Too Much “Macro”, Not Enough “Micro” In Election

This week’s Courier Herald column:

When I enrolled at the University of Georgia way back in 1987 and was told to pick a major, I chose economics.  I had no intention of it being my real major, but it was among the choices on the path to a B.B.A. and I liked it in high school.  I figured I would change it later, when I could decide if my future belonged to finance, marketing, or something similar.

One of the first questions I began to be asked by others in the same path was whether I preferred “Micro” or “Macro”.  I didn’t really have an opinion there.  I just wanted to study the fundamentals of money on my way to presumably making a lot of it.

Microeconomics is the study of individual decisions.  It studies how decisions are made to buy, sell, produce, and such as an individual consumer or producer.  Macroeconomics, on the other hand, deals with the impacts of these decisions collectively.  

For someone that had an interest in politics but never planned on it as a career field, macroeconomics was more interesting. Concepts like inflation, unemployment, and GDP were in the news constantly and being able to talk about them in conversations about current events seemed important.

Besides, what college student preparing to take on the world has time to deal with the pesky decisions of an individual on a case by case basis?  Macro just seemed like the effective way to smooth over the noise on the way to the bottom line answer.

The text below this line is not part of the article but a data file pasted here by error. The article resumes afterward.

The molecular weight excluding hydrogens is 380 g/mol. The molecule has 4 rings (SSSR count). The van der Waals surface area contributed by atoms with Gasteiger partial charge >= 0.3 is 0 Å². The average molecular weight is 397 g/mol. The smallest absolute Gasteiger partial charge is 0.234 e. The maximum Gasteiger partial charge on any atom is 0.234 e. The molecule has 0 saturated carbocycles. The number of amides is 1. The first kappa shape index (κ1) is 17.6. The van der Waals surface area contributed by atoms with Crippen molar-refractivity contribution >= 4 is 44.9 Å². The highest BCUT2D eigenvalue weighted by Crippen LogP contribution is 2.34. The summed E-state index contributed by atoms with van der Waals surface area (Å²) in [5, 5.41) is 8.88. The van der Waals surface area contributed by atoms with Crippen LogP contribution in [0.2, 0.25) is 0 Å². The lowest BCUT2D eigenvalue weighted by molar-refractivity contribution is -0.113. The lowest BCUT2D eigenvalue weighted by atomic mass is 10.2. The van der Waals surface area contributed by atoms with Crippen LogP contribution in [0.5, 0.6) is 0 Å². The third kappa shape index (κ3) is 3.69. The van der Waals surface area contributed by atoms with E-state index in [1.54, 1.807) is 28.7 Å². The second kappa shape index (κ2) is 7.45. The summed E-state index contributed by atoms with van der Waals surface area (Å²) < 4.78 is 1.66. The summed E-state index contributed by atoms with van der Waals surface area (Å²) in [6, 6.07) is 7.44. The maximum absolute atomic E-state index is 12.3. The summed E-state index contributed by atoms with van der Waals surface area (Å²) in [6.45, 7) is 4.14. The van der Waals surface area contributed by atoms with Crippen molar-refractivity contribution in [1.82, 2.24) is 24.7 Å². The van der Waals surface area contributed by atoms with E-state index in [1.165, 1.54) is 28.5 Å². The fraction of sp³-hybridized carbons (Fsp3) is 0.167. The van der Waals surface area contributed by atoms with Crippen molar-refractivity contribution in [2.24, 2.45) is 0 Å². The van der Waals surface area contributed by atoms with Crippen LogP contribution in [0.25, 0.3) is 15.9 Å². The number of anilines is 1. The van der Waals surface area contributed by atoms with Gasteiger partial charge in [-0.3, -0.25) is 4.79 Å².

It’s the results, not all the inputs, that matter.  Or so I would have thought.

Study for that economics degree and for a subsequent masters taught me a lot about what I didn’t know.  I’ve since found in life that what you know is important, but what you don’t know is usually even more important.

What I didn’t fully understand about economics until well after my degrees were conferred is that the field is not a study of money.  Economics is the study of human behavior.  Money is just the method used to keep score.

Why am I rambling about college studies three decades ago?  As I’m preparing to file this column for print, Georgians are voting on what will certainly be the most expensive runoff in history. 

Almost one billion has been spent to “help” Georgians pick two United States Senators.  The 2020 election spending estimates nationwide for all races is pegged near $14 Billion.  “Unprecedented” barely seems an appropriate descriptor.

As more and more money has flooded into the sphere of influencing our votes, we’ve seen campaigns move from “micro” to “macro”.  Despite the ability to micro-target voters based on social media and other data sources, campaigns are losing the personal touch.  This was a trend well before the pandemic could be used as an excuse. 

Money is flooding the zone.  This allows one mail piece to become twenty.  One volunteer phone call to become ten texts per day.

Money has allowed the human touch to be replaced by highly targeted, professional voter outreach programs.  Getting to know the candidate, positions and solutions longer than will fit on a bumper sticker, and authenticity have been casualties along the way.

Those things, after all, can just get a campaign bogged down in the pesky thoughts and behaviors of individuals.  It’s just the collective result that matters.

Except, lost in all of this over-produced and under-sourced campaign Pablum is the fact that individuals still have to make decisions.  Most of the dollar spent have been aimed at turnout and “get out the vote” efforts.  Bots spamming text instructions to vote do little to win hearts and minds.

With almost one billion spent to elect two Senators, I’m willing to bet the volume and some of the actual messaging did in fact changed some hearts and minds.  Most likely, it wasn’t the way the campaigns had hoped for.  Here’s hoping the 2022 campaigns will have a bit more for the folks who appreciate the “micro” touch.


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